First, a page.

Rest Stop

As a native of Glacier County, I have traveled over the Rocky Mountains via Marias Pass all my life. You’d think I would learn not to buy an extra-large Pepsi in Browning when every rest area for the next eighty miles is boarded up for the winter. But no, I did it again last week. I wonder if the convenience store clerks in Hungry Horse bet on how many westbound people per day will burst through their door and shuffle straight to the bathroom, whimpering?

Regardless of where I travel, public restrooms are an adventure, and I don’t mean in an “Ew, gross” way. I know women who refuse to let their butt touch the seat anywhere but in their own home. They obviously did not grow up using the wooden outhouses at the Birch Creek rodeo grounds, where the toilet paper holder was a six inch nail pounded into an unfinished two-by-four and cleaning the restroom meant waiting until the pit got full, then hoisting the whole thing up and moving it to a new spot.

Luckily, here in the cold country a person didn’t have to stick their face down close enough to check the hole for snakes, but it wasn’t unusual for a daddy-long-legs to saunter across your bare thigh. And if there was no toilet paper, you could just sit tight and let the wind whistling through the cracks in the walls do the job. The wind always blows at Birch Creek on rodeo day. Add a rain shower and you’ve got an all-natural cowboy bidet.

Nowadays, public restrooms are designed for germaphobes. Everything is no-touch, awesome in theory but more troublesome in practice. Like when I lean forward to reach for the paper and the toilet, sensing a change in pressure, flushes and scares the you-know-what out of me. Which, granted, is the reason I’m in the restroom, but I prefer to let these things happen in their own time.

Sinks are the worst. No two work the same. Do I push down on the lever or pull up? Wave my hand underneath, over top, on the side? Am I doing this wrong, or is it just ignoring me? I cannot tell you how many times I’ve stood in a busy discount store bathroom making increasingly rude gestures at a faucet while the woman next to me gives a casual flick of her fingers and gets an instant response, leaving me to wait until she’s gone so I can dive over to catch the last trickle of water before it shuts itself off.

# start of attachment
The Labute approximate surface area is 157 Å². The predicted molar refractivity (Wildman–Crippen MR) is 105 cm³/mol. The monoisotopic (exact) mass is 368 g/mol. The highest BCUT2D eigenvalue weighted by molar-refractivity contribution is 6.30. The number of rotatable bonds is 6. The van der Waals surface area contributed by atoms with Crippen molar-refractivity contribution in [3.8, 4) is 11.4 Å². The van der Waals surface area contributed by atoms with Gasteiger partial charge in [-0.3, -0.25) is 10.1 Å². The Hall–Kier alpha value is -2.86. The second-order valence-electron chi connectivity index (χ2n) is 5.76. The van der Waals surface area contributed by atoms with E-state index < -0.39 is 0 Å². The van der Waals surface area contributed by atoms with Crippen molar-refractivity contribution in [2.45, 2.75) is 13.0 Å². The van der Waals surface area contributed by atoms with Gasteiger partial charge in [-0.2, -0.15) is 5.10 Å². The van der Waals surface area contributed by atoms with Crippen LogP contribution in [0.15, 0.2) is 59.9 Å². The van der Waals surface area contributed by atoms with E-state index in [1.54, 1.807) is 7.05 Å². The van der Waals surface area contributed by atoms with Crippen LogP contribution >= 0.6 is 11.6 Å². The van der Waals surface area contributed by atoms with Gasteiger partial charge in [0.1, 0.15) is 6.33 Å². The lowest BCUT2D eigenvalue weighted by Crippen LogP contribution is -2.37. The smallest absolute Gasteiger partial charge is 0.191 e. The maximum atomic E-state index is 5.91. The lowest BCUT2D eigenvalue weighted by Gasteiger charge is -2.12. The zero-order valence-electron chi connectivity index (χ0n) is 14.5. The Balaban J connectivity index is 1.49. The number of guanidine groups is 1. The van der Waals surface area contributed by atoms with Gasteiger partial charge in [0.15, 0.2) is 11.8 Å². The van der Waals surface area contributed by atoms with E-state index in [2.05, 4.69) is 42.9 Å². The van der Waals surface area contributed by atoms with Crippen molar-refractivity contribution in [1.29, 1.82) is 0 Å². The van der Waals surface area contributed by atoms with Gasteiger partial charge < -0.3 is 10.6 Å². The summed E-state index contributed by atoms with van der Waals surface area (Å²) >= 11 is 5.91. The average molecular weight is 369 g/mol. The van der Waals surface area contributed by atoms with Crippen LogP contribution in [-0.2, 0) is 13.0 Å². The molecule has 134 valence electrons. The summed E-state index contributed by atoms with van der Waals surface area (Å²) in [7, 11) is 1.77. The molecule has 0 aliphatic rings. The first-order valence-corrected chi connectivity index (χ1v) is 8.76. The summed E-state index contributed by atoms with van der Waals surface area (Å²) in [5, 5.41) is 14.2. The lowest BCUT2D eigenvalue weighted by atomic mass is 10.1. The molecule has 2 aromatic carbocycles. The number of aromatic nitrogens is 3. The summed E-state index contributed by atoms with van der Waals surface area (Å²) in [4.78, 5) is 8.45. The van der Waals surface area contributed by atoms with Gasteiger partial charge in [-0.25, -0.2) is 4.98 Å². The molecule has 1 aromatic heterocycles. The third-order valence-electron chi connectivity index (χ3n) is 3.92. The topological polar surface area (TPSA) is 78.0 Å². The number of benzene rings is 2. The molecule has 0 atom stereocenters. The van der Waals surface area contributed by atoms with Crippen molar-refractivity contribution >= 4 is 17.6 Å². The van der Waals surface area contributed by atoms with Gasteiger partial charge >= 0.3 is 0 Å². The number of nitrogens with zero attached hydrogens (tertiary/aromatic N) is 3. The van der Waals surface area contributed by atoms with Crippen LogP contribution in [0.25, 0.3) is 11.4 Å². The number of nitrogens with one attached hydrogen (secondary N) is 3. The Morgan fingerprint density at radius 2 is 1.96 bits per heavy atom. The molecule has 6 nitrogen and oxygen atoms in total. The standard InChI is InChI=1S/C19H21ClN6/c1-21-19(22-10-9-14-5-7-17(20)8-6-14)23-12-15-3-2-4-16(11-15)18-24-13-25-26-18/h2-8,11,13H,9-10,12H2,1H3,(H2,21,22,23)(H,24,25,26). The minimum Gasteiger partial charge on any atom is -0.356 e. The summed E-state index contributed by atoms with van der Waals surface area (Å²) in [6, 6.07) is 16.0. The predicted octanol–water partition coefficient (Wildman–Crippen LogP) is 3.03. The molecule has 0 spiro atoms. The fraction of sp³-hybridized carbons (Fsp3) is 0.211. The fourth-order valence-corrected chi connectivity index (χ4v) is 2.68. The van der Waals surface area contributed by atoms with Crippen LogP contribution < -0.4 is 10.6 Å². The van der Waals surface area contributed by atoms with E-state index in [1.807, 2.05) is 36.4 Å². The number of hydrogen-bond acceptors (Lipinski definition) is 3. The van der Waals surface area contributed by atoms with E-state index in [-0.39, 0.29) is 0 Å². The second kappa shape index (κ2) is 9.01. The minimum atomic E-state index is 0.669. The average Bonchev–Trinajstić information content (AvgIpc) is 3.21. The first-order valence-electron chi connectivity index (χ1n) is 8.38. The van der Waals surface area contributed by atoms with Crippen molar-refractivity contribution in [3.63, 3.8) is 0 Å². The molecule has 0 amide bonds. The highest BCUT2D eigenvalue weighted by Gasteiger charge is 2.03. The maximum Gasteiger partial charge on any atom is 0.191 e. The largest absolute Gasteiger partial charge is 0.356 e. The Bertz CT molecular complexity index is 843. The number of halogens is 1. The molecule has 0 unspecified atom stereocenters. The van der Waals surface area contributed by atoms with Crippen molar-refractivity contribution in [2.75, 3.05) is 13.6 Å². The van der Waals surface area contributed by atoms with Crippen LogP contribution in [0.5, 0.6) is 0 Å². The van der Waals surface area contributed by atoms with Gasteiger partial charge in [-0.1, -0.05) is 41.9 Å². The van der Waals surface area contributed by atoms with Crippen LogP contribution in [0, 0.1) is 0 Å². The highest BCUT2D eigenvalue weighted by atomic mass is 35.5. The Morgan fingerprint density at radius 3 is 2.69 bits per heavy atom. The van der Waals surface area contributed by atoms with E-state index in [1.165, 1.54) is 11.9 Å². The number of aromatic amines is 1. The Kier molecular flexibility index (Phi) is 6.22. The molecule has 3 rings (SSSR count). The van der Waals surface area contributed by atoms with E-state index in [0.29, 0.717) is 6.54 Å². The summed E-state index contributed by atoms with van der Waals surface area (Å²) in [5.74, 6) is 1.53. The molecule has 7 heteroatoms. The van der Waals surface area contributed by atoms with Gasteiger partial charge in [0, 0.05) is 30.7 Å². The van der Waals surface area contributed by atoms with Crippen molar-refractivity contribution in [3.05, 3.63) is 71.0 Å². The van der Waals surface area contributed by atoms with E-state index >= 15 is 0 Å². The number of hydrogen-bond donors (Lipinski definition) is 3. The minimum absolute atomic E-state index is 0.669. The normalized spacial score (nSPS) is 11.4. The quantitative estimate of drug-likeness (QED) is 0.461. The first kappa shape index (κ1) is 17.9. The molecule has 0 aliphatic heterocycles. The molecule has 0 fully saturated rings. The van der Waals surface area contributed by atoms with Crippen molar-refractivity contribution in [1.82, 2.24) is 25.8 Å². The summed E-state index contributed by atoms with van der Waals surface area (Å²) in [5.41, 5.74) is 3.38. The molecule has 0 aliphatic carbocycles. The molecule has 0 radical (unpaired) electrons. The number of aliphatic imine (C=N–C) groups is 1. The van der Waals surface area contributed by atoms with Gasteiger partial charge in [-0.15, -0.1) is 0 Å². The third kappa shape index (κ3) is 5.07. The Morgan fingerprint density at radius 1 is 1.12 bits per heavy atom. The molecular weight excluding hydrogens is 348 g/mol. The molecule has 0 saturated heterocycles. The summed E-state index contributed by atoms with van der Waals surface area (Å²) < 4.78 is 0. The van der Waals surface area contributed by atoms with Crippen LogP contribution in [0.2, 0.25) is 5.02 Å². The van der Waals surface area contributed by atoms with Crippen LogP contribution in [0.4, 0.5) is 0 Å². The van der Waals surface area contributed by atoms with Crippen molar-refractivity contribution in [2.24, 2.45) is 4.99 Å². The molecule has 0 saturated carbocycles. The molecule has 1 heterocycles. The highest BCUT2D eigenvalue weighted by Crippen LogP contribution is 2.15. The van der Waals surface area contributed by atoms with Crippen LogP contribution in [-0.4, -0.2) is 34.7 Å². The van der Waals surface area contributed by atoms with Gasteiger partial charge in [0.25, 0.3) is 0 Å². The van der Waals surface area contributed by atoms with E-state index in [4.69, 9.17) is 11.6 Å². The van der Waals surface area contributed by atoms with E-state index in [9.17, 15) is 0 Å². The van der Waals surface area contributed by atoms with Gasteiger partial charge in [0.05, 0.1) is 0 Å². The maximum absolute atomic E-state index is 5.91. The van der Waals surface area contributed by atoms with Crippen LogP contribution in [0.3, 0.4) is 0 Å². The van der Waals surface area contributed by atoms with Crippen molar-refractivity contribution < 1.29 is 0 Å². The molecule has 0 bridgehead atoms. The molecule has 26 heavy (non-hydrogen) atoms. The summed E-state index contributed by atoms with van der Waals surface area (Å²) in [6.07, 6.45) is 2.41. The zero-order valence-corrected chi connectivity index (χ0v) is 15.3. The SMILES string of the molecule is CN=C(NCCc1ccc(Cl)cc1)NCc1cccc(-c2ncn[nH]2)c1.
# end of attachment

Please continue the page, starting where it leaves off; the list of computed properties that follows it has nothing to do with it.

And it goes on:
Then I have to dry my hands. More waving, as if I’m trying to cast a spell on the towel dispenser, until someone dripping on the floor behind me says, “You have to push the lever.” Oh. Right. And then the very next time, I’ll veer too close to the sinks on the way to the nearest open stall. Three faucets come on, the dispenser spews yards of paper towels onto the floor and a crunchy lady in an organic cotton skirt and Birkenstocks glares at me for wasting natural resources.
The ecologically-responsible alternative is the blow dryer. They come primarily in two versions: the old-fashioned ones with a big silver button you push four times before a feeble stream of warm air dries your hands enough to wipe them on the front of your jeans without leaving visible wet streaks, or the new super-powered sort invariably found in airports that dry your hands in ten seconds. Awesome, except call it the farm kid in me, but I am a tiny bit apprehensive about sticking my fingers into something called a Blade.

Speaking of airports, I tend to arrive at my destination severely dehydrated due to moisture-sucking cabin ventilation systems and my fear of being forced to use an airplane lavatory. That noise they make! Like a Shop-Vac on steroids. I’m convinced if I forget to shut the lid before I flush, it’ll suck me in and spit me out at thirty thousand feet. Until I find a reliable parachute that fits into my laptop case, I’ll keep refusing all on-board beverage service, thank you very much. Which means I can cross that trip to Australia off my bucket list. I would perish of thirst on a fifteen hour flight.

Turns out, some things never change, though. A few years ago I went back to Birch Creek for a rodeo. Lo and behold, they still had those same wooden outhouses. I contemplated one for a long moment, then turned around and gave my husband a big hug.

Startled, he asked, “What was that for?”

“Getting me a camper with a bathroom,” I said, and kissed him for good measure.

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